With all of that in mind, you're probably wondering how much of a threat the Equation Group and its GrayFish malware are to your company. The answer is, not as much as you might think. Chances are very good that you're not in its target list.
In addition, GrayFish is not necessarily impossible to eliminate. While it's true that this malware can include a module that rewrites the flash memory on your computer's hard drives, until that happens GrayFish is just as visible as any other malware. In addition, a properly designed anti-malware package can intercept it and prevent execution, as long as that happens before the flash in the drive has been rewritten.
Unfortunately, once the malware has installed itself into the flash memory on a hard drive it may be impossible to detect or remove, although it's not clear what would happen if you decide to reflash the drive. However most recommendations I've seen say that the only possible solution is to destroy the drive.
All of this means that in a worst case scenario, you're left with the decision of deciding whether to destroy your storage if you think there's a chance that it harbors a GrayFish module, but since you can't actually tell if it's there, you just have to guess.
Fortunately, there are other actions you can take.
The most obvious action is to train your employees never to plug a device of unknown origin into a computer. While you're at it, you can disable the USB ports that aren't being used for something. And you can make sure that you have a good, updated anti-malware product running on all of your critical systems all of the time. This should give you a fighting chance.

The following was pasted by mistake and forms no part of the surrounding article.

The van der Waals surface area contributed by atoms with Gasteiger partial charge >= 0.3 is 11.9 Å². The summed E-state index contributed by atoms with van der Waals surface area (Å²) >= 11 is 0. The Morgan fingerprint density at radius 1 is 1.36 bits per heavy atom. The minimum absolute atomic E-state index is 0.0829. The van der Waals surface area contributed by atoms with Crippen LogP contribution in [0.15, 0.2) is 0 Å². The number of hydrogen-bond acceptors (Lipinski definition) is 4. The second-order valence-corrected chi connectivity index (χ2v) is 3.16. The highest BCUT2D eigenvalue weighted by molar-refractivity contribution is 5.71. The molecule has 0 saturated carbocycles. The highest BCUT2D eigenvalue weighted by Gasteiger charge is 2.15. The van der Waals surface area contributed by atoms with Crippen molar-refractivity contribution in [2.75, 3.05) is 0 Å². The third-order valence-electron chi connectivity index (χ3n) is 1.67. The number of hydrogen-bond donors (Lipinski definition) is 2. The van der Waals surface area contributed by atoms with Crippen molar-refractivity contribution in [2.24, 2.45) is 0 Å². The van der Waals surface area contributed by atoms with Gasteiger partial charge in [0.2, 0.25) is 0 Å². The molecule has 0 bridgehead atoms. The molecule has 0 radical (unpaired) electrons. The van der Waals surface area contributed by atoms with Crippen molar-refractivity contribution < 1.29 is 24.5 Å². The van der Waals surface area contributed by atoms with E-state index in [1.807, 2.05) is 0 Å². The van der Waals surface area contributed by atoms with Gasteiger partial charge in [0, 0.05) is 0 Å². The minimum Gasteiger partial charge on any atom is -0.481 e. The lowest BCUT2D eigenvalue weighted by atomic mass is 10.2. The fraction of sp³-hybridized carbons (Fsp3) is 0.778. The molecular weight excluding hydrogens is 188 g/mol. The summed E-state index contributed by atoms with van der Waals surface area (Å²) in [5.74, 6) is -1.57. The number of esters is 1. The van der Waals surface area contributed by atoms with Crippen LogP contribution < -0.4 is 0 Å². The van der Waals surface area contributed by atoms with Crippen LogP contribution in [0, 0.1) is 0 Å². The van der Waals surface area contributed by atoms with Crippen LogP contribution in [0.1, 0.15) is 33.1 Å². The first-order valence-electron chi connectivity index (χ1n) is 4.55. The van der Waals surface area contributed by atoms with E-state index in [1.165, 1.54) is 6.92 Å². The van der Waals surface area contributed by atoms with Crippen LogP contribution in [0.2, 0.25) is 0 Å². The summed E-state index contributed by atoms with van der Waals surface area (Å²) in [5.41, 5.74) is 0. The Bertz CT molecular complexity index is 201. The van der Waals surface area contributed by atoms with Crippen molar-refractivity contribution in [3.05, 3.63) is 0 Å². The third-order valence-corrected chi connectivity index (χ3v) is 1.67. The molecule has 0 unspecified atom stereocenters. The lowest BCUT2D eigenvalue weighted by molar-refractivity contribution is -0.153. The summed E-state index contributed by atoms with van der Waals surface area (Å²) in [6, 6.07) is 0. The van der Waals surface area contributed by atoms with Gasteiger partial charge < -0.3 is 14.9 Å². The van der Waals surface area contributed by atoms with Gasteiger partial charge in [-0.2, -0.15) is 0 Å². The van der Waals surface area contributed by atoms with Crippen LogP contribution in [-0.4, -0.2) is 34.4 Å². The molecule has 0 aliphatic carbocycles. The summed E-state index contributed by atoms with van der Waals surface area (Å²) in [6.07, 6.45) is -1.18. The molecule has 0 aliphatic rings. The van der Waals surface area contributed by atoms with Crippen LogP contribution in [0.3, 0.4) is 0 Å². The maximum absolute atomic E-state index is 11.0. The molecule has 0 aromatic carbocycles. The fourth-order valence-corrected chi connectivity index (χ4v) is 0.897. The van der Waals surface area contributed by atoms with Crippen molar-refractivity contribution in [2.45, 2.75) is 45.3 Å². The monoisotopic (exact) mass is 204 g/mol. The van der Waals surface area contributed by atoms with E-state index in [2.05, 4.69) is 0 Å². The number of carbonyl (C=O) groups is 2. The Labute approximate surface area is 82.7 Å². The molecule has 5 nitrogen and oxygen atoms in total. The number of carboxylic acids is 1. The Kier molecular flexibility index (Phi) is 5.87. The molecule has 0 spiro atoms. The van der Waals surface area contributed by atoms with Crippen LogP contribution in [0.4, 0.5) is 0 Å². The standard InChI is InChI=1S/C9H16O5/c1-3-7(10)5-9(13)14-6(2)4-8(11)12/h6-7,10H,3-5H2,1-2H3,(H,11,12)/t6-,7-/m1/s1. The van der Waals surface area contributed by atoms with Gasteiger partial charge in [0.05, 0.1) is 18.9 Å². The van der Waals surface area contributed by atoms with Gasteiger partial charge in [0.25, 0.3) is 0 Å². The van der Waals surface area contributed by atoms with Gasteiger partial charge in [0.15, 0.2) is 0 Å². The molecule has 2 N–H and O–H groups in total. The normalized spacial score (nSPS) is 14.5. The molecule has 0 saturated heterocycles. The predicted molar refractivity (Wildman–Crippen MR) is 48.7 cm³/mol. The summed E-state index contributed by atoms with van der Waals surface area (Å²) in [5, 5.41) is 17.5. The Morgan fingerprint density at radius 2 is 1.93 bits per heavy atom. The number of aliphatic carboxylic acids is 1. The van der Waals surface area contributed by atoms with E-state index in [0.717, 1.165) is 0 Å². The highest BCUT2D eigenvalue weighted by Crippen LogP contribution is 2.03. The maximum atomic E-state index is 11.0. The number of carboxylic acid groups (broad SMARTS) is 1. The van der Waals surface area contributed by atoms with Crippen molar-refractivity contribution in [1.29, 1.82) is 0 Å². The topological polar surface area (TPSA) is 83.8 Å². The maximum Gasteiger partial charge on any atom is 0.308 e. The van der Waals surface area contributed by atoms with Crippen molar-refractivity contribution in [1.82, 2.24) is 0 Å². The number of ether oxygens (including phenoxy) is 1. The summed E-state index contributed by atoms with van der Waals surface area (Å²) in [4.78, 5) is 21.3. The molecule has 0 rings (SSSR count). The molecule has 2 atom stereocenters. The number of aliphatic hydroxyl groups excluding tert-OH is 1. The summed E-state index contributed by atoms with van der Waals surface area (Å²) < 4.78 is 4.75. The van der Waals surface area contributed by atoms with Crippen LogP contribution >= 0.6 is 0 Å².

But it may be that the most serious problem from the Equation Group and GrayFish is yet to come. Now that the existence of this type of malware has become known, it also becomes more likely that criminal malware writers will use the techniques the Equation Group developed to produce more advanced malware.
While those criminal groups can't normally afford to develop such things as flash-based viruses, once they know it's possible, they have something to aim for. In addition it's possible that if they get copies of this malware in the wild it might be possible to repurpose the code, especially once other nation state hacking teams with all their resources get hold of it.
Considering how competitive cyber criminals have become recently, there's certainly plenty of motivation to use something that could become undetectable and impossible to remove.
Ultimately, even though GrayFish and the Equation Group probably aren't after your money or information, the presence of their malware has made the Internet and the computing world a much more dangerous.